Job’s wife and friends were completely certain that Job was a bad person, but they were completely wrong.
What’s the worst online recommendation that you’ve gotten? How do you train computers to come up with better recommendations for you?
Have you been on the giving or receiving end of the general platitudes about purpose in suffering? What motivated you to say them? How did it feel to hear them?
Where do you think the two people who saw the flash are? What would it mean for them to be on a battlefield? What would it mean for them to be at a trade show?
Have you ever been certain about something and ended up being wrong? How did it feel? What did you do about it?
In Mark 9:24 a distraught father, at the end of his rope, cried out his final plea to a God who had failed him: “I believe, help me overcome my unbelief.”
That father was in the midst of a crisis of faith. He had tried everything he could think of to heal his son, but nothing worked. He’d even come to Jesus’ disciples who were supposed to be able to do things that no one else could do. When they failed too it seemed like the end for this ever hoping, yet hopeless father.
Then Jesus walked up. He started to dig into what was going on and learned of the disciples’ failure. He made it clear that anything is possible for one who believes.
That statement is life and death.
When faith is easy, it’s a joy to know that God is on your side. It adds to strength to consider that God makes anything possible. When the blessings are flowing, faith flows with them.
But when faith is hard, the idea that anything being possible for those who believe feels like another boot to the back keeping you down. It’s just another indication of how hopeless you really are. If you could simply have enough faith, God would provide. So the failure is yours, not God’s. It’s your lack of faith. Your disbelief. Your failure. Your death.
But that desperate father wouldn’t give up. Even though faith was hard for him and he was filled with unbelief, he didn’t see just two options.
We live in an either/or world that likes to divide things into neat piles. It is either this or that. It’s either here or there. It’s either conservative or liberal. It’s either science or faith. It’s either logical or emotional. It’s either faith or unbelief.
The father refused to be bounded by either/or. He claimed both faith and unbelief. He scattered the neat piles and destroyed the divisions. So Jesus smote him. Smote him good.
No, Jesus loved him.
It’s almost like a Kobayashi Maru, the fictional test for Starfleet officers in the Star Trek universe. It’s a no-win situation. No matter what option you choose in the test it turns out badly. It’s designed as a test of character to determine how potential officers react to real-life no-win situations.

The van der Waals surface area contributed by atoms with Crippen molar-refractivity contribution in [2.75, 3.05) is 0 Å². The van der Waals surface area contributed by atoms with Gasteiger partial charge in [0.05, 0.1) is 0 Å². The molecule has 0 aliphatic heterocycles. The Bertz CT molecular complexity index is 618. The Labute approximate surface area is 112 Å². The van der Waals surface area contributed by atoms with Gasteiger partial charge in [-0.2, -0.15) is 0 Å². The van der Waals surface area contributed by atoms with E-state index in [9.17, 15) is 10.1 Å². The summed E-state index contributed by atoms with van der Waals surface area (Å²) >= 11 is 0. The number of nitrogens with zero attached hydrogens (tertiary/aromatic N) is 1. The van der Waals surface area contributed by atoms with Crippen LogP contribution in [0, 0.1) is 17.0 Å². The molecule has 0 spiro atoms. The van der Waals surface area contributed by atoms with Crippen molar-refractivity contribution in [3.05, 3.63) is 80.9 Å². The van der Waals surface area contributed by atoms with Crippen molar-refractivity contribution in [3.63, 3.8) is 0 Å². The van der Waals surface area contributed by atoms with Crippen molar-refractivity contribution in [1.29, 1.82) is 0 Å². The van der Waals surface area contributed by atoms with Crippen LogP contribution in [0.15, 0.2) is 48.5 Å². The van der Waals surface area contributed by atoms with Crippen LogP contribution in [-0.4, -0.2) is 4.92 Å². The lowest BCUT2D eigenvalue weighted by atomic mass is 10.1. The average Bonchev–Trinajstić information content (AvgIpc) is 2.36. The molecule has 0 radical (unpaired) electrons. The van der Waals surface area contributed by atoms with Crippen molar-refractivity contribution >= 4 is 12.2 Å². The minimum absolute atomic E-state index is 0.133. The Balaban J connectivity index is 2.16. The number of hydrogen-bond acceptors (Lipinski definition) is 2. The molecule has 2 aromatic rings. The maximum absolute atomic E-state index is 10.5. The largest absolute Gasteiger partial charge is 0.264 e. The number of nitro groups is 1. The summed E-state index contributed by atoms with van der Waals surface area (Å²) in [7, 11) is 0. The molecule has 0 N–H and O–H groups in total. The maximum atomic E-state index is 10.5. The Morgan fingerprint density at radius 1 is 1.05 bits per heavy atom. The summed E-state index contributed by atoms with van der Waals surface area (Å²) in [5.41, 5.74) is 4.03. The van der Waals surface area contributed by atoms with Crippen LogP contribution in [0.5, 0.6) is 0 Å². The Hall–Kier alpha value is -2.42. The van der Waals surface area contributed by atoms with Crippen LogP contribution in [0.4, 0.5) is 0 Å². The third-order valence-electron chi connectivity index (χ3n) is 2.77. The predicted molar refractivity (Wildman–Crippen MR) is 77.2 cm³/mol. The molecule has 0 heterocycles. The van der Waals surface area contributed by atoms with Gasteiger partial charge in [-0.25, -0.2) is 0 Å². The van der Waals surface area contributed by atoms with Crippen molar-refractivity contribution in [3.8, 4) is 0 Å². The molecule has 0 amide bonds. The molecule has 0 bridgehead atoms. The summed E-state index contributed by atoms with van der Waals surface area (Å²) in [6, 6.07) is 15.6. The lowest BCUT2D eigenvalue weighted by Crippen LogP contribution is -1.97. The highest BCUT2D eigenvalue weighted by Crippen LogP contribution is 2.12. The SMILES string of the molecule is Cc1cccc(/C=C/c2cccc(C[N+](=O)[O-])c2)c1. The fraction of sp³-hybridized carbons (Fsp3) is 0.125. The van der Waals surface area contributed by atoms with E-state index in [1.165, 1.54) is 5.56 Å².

Captain Kirk didn’t accept the rules. He denied that there could be a no-win situation so he found another way. He reprogrammed the test.
The desperate father didn’t accept that there could be an either/or situation. He wanted both/and. And Jesus gave it to him. Happily.
Jesus healed the boy. The father’s son was well. The faithful unbelief of the father was rewarded.
The idea of faithful unbelief isn’t often explored. We usually read the bible from an either/or perspective. Either people are faithful or they are unbelievers. We don’t usually have categories for the both/and, for the faithful unbelievers.
Yet that happens all the time. Faithful unbelief is something that everyone deals with, if they’re honest. Death, loss, divorce, sickness, bankruptcy, unemployment: doubt-causers. For the desperate father it was the incurable sickness of his son. For others it might be years of unemployment. Or mental illness that won’t flee from medicine and therapy. Or a relationship that is so broken mending it seems impossible. Or a death that comes suddenly and leaves broken hearts in its wake.
Doubt-causers will strike every life. Guaranteed.
So what do you do? How do you cope? How do you process through a doubt-causer in a faithful way?
What does Faithful Unbelief look like?
Join us for thirteen conversations exploring faith, doubt, questions, answers, and how to have faithful unbelief.
- Why what we think we know isn’t always what we know.
- Job and his friends help us to know that we don’t know what we think we know.
- The power and danger of thinking two different things at the same time.
- Peter needs a dream and a kick in the pants and still has trouble.
- How our reason, experience and emotions combine to create knowledge.
- Moses thinks he has it all figured out, then he meets a bush.
- Exploring the different motivations for asking questions.
- Habakkuk won’t take no answer for an answer.
- A brief overview of logic, its questions and potential answers.
- Paul is a master logician, but also relies on emotion and experience.
- How feelings spur questions that logic may not be able to answer and what to do about it.
- Gideon has a low opinion of himself, but a high opinion of God.
- Ways to begin processing questions: study, conversation, experience, journaling, meditation, counseling, etc.
- Thomas the doubter is an example not a warning.
- Touching on the difference between answers and meaning and what each one can offer.
- David’s song-prayers don’t offer many answers, but a wealth of meaning.
- How will you know when you know what you know?
- John baptized Jesus and then wasn’t sure if he was the one.
- How finding your truth may or may not have anything to do with Truth.
- The Teacher in Ecclesiastes doubts almost everything, but knows a few things for certain.
- How to use both feelings and actions to create change, and why you should do it.
- Paul on the road to Damascus changed completely; you can too.
- Re-aligning your brain to a new reality is painful and rewarding.
- Psalms show us how to reorient ourselves on our faith-walk.
- The cycle of faithful unbelief continues. Learn how to keep the process going in a healthy way.
- What an unbelieving-faithful father has to tell us about following Jesus.